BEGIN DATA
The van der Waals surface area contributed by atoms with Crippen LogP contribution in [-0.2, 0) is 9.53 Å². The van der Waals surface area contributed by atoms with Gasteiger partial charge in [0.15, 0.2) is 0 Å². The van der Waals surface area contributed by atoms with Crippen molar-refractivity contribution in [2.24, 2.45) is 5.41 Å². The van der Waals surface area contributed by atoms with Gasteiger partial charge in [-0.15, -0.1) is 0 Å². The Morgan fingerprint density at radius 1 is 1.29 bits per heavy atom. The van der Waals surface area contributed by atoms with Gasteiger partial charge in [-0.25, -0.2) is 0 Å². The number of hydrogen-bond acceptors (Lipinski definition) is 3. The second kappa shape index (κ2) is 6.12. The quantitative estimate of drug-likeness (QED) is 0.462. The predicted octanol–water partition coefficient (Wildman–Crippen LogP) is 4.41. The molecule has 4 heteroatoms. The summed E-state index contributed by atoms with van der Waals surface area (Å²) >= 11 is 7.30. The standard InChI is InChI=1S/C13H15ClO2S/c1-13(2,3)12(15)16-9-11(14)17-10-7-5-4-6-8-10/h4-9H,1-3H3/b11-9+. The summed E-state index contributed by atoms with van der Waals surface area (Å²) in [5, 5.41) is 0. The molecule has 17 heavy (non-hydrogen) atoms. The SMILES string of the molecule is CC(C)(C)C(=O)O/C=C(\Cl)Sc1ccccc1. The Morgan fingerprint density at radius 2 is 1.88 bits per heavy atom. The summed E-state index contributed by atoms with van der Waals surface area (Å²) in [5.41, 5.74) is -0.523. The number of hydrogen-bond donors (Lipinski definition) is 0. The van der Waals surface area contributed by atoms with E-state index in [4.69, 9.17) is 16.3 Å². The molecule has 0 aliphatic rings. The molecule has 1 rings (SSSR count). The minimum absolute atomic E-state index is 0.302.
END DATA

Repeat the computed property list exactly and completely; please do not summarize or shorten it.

The van der Waals surface area contributed by atoms with Crippen LogP contribution in [-0.2, 0) is 9.53 Å². The van der Waals surface area contributed by atoms with Gasteiger partial charge in [0.15, 0.2) is 0 Å². The van der Waals surface area contributed by atoms with Crippen molar-refractivity contribution in [2.24, 2.45) is 5.41 Å². The van der Waals surface area contributed by atoms with Gasteiger partial charge in [-0.15, -0.1) is 0 Å². The Morgan fingerprint density at radius 1 is 1.29 bits per heavy atom. The van der Waals surface area contributed by atoms with Gasteiger partial charge in [-0.25, -0.2) is 0 Å². The number of hydrogen-bond acceptors (Lipinski definition) is 3. The second kappa shape index (κ2) is 6.12. The quantitative estimate of drug-likeness (QED) is 0.462. The predicted octanol–water partition coefficient (Wildman–Crippen LogP) is 4.41. The molecule has 4 heteroatoms. The summed E-state index contributed by atoms with van der Waals surface area (Å²) >= 11 is 7.30. The standard InChI is InChI=1S/C13H15ClO2S/c1-13(2,3)12(15)16-9-11(14)17-10-7-5-4-6-8-10/h4-9H,1-3H3/b11-9+. The summed E-state index contributed by atoms with van der Waals surface area (Å²) in [5, 5.41) is 0. The molecule has 17 heavy (non-hydrogen) atoms. The SMILES string of the molecule is CC(C)(C)C(=O)O/C=C(\Cl)Sc1ccccc1. The Morgan fingerprint density at radius 2 is 1.88 bits per heavy atom. The summed E-state index contributed by atoms with van der Waals surface area (Å²) in [5.41, 5.74) is -0.523. The number of hydrogen-bond donors (Lipinski definition) is 0. The van der Waals surface area contributed by atoms with E-state index in [4.69, 9.17) is 16.3 Å². The molecule has 0 aliphatic rings. The molecule has 1 rings (SSSR count). The minimum absolute atomic E-state index is 0.302.